They would look for ev­i­dence that a can­di­date is a good re­view­er. Ed­i­tors can be giv­ing out some kind of com­men­da­tions to good re­view­ers or mak­ing nom­i­na­tions to help with this.Kind of like the British Jour­nal of Phi­los­o­phy of Sci­ence’s Ref­er­ee of the Year Awards. More of this kind of thing should be hap­pen­ing any­ways. Can­di­dates can also sub­mit the re­views they’ve pro­duced and in­for­ma­tion about how quick­ly they com­plet­ed them. A nice side ef­fect is that this in­cen­tivizes good re­view­ing for those who aren’t yet on a re­view­er sab­bat­i­cal but would like to get one.

They should also make sure that the can­di­date is com­pe­tent to re­view in an area broad or pop­u­lar enough to get enough sub­mis­sions to re­view in a sin­gle se­mes­ter. If they aren’t but are oth­er­wise a good can­di­date, per­haps fund­ing a teach­ing re­duc­tion rather than a sab­bat­i­cal would make sense. This deals with the ques­tion about re­searchers be­ing too spe­cial­ized to re­view 30 pa­pers in a se­mes­ter.

If there are too many can­di­dates that clear­ly meet the cri­te­ria, a lot­tery can de­cide who among them gets fund­ed. This might be com­pli­cat­ed, since there will be var­i­ous over­lap­ping mix­es of re­view­ing com­pe­tences among can­di­dates and dif­fer­ent amounts of need for re­views in dif­fer­ent sub­fields, but I don’t see there be­ing enough com­pli­ca­tion here to sink the pro­pos­al.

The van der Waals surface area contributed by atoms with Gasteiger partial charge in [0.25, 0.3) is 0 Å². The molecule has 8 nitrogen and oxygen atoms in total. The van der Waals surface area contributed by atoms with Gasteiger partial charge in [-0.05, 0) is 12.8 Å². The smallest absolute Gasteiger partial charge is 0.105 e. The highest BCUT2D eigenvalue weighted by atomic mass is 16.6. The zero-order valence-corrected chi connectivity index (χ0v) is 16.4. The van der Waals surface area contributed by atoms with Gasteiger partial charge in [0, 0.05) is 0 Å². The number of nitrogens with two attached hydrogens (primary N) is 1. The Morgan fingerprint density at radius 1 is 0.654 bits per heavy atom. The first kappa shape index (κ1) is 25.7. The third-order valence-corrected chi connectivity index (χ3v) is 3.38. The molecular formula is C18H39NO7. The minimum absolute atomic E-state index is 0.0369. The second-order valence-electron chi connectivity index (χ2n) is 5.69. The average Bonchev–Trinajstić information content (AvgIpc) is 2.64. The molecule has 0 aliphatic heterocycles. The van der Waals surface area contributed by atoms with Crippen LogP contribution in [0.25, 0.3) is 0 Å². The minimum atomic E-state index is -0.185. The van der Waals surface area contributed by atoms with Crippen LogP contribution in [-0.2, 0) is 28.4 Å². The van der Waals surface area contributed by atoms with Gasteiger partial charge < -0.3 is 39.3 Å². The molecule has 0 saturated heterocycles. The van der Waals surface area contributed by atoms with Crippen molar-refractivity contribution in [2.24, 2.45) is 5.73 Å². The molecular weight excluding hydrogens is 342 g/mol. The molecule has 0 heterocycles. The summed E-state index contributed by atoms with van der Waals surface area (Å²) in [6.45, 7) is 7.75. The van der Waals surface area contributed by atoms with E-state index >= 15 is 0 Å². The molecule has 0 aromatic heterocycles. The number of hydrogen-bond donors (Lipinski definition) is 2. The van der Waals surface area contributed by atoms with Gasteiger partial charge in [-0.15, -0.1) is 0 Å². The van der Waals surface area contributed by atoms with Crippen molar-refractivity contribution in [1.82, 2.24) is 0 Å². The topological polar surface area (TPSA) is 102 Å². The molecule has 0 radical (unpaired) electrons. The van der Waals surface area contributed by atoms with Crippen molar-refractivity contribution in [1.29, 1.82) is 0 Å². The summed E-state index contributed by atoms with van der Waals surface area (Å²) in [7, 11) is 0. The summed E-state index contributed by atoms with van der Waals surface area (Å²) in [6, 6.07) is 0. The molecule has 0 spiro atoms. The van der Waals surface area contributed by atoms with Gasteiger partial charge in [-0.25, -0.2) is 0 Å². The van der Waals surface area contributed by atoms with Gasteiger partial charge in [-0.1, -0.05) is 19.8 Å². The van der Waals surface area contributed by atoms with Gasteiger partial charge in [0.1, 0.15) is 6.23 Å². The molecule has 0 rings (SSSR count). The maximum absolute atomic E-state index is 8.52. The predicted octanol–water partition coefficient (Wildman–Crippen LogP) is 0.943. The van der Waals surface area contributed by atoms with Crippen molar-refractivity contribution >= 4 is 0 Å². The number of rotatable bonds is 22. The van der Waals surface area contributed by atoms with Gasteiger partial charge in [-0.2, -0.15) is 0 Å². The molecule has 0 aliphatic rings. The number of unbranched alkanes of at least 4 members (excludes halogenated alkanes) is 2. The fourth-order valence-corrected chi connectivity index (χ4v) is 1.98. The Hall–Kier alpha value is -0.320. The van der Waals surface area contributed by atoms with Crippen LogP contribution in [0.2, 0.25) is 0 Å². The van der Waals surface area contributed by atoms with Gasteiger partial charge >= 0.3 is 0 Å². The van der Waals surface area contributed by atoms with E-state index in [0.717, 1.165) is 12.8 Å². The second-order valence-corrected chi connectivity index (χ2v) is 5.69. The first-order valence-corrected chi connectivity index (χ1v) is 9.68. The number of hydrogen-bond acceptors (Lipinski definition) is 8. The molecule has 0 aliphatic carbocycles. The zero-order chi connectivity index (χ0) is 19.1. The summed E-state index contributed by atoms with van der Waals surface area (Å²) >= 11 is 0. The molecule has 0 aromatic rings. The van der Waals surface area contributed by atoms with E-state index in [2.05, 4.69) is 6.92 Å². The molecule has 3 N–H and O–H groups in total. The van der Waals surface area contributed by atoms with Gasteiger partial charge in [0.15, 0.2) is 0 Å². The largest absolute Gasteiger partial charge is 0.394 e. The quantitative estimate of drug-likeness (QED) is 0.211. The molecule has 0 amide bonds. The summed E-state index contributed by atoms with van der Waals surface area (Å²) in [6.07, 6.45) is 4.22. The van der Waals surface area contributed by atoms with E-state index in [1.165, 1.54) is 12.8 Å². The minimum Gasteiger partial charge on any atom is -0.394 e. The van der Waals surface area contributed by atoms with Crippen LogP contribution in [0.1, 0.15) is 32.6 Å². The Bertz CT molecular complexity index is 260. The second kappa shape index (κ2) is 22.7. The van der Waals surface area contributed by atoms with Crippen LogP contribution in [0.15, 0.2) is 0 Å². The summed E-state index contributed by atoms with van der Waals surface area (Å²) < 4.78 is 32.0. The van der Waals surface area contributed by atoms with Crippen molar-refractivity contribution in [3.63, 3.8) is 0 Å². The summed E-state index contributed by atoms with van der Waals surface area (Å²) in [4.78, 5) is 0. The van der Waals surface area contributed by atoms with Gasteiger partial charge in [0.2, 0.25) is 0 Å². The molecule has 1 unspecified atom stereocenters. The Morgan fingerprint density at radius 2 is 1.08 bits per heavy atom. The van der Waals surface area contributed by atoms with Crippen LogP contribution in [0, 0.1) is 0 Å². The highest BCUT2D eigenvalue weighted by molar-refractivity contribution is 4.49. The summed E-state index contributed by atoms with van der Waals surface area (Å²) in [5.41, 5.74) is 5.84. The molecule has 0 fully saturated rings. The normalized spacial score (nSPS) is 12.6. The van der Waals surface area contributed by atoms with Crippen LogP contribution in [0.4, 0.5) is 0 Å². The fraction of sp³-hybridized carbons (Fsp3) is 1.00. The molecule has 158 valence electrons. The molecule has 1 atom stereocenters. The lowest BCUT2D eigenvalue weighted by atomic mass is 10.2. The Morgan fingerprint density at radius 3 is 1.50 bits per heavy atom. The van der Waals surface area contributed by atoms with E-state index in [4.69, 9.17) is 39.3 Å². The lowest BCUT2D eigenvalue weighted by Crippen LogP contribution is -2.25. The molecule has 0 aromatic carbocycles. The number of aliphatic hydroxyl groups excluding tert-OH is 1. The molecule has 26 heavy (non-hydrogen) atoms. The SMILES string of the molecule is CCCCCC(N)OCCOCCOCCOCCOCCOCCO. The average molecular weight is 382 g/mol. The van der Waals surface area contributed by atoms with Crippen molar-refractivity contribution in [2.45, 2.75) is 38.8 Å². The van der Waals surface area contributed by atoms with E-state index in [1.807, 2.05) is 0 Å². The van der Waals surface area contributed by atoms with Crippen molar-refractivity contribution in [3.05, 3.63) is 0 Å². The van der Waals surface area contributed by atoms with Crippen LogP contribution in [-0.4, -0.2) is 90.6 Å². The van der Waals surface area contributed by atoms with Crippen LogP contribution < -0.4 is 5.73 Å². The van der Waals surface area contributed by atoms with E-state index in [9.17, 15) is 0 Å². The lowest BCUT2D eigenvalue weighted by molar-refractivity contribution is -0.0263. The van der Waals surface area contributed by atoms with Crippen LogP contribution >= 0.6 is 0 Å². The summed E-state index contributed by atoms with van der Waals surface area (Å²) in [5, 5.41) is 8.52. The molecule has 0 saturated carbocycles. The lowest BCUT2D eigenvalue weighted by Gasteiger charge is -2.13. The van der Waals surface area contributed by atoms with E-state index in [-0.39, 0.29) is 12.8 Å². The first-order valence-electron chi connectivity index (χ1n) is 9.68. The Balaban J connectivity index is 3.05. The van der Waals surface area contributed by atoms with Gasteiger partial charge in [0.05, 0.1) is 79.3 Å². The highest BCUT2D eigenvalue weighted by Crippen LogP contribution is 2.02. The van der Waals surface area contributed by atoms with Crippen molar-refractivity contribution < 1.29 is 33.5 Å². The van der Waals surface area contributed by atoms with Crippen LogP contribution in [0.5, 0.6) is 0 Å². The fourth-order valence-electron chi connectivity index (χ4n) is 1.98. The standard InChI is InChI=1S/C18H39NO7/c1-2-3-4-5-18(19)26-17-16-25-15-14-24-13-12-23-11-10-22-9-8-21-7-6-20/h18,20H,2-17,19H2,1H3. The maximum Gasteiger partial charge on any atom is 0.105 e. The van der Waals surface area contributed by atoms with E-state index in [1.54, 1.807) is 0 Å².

Too Much Pow­er?

Hope­ful­ly the process of re­view­ing the re­view­ers would elim­i­nate the worst cas­es of bi­ased re­view­ing. Even so, one con­cern about the pro­pos­al is that it will give a small num­ber of peo­ple a lot of in­flu­ence over a sub­field. If some­one re­views 30 pa­pers in their niche in a sin­gle se­mes­ter, they might have more in­flu­ence over its di­rec­tion for the year than we would want.

I’m not too wor­ried about this, though. We can re­quire that the sab­bat­i­cal­ists not re-re­view sub­mis­sions for mul­ti­ple jour­nals. So they can keep a giv­en pa­per out of at most one jour­nal. And since most jour­nals will re­quire two re­views for ac­cep­tance, they won’t have all that much pow­er in get­ting sub­mis­sions ac­cept­ed. Sec­ond, giv­en that their in­flu­ence wouldn’t be very strong, a se­mes­ter isn’t a long time for ex­ert­ing in­flu­ence. Third, I as­sume (as­so­ciate) ed­i­tors at pop­u­lar jour­nals al­ready have more in­flu­ence than what a sab­bat­i­cal re­view­er would have, even a re­peat sab­bat­i­cal re­view­er.


I’m sure there are a lot of com­pli­ca­tions that I haven’t thought of and I wouldn’t be too sur­prised if there’s some deep flaw I’ve missed. But even if there isn’t, I have no idea how to make the pro­pos­al real­ly hap­pen. Any­body know some­one who is or can in­flu­ence some­one with plen­ty of spare mil­lions that they’d want to use to aid philo­soph­i­cal re­search?

Send comments to mike.deigan@rutgers.edu.